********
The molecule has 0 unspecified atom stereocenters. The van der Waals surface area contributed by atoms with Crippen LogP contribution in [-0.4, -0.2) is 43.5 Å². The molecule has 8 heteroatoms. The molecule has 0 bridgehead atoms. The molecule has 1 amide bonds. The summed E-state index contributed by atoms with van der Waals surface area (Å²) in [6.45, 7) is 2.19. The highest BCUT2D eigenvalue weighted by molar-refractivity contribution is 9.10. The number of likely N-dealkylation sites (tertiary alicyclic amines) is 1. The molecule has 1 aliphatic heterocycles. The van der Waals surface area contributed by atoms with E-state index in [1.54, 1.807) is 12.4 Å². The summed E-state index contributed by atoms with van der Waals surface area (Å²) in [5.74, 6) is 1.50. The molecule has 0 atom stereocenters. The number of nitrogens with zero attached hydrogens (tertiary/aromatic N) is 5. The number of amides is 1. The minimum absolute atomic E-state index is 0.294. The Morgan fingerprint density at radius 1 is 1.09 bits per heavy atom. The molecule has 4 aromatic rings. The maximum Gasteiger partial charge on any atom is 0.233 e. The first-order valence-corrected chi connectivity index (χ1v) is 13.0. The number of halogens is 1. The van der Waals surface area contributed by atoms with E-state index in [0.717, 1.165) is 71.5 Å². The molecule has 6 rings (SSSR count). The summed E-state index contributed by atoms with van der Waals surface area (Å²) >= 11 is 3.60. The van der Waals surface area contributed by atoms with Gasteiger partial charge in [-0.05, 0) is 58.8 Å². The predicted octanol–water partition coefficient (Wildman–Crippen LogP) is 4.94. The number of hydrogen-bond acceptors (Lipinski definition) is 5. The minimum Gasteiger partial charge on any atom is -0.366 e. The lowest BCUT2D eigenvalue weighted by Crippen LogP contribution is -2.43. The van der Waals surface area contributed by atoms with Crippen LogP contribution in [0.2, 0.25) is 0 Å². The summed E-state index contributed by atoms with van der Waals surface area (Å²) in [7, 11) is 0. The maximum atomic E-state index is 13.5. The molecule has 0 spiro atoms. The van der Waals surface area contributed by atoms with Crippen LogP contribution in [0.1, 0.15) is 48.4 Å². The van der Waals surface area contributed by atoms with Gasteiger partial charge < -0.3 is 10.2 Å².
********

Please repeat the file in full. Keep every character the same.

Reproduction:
The molecule has 0 unspecified atom stereocenters. The van der Waals surface area contributed by atoms with Crippen LogP contribution in [-0.4, -0.2) is 43.5 Å². The molecule has 8 heteroatoms. The molecule has 0 bridgehead atoms. The molecule has 1 amide bonds. The summed E-state index contributed by atoms with van der Waals surface area (Å²) in [6.45, 7) is 2.19. The highest BCUT2D eigenvalue weighted by molar-refractivity contribution is 9.10. The number of likely N-dealkylation sites (tertiary alicyclic amines) is 1. The molecule has 1 aliphatic heterocycles. The van der Waals surface area contributed by atoms with E-state index in [1.54, 1.807) is 12.4 Å². The summed E-state index contributed by atoms with van der Waals surface area (Å²) in [5.74, 6) is 1.50. The molecule has 0 atom stereocenters. The number of nitrogens with zero attached hydrogens (tertiary/aromatic N) is 5. The number of amides is 1. The minimum absolute atomic E-state index is 0.294. The Morgan fingerprint density at radius 1 is 1.09 bits per heavy atom. The molecule has 4 aromatic rings. The maximum Gasteiger partial charge on any atom is 0.233 e. The first-order valence-corrected chi connectivity index (χ1v) is 13.0. The number of halogens is 1. The van der Waals surface area contributed by atoms with E-state index in [0.717, 1.165) is 71.5 Å². The molecule has 6 rings (SSSR count). The summed E-state index contributed by atoms with van der Waals surface area (Å²) >= 11 is 3.60. The van der Waals surface area contributed by atoms with Gasteiger partial charge in [-0.05, 0) is 58.8 Å². The predicted octanol–water partition coefficient (Wildman–Crippen LogP) is 4.94. The number of hydrogen-bond acceptors (Lipinski definition) is 5. The minimum Gasteiger partial charge on any atom is -0.366 e. The lowest BCUT2D eigenvalue weighted by Crippen LogP contribution is -2.43. The van der Waals surface area contributed by atoms with Crippen LogP contribution in [0.2, 0.25) is 0 Å². The summed E-state index contributed by atoms with van der Waals surface area (Å²) in [7, 11) is 0. The maximum atomic E-state index is 13.5. The molecule has 0 spiro atoms. The van der Waals surface area contributed by atoms with Crippen LogP contribution in [0.1, 0.15) is 48.4 Å². The van der Waals surface area contributed by atoms with Gasteiger partial charge < -0.3 is 10.2 Å².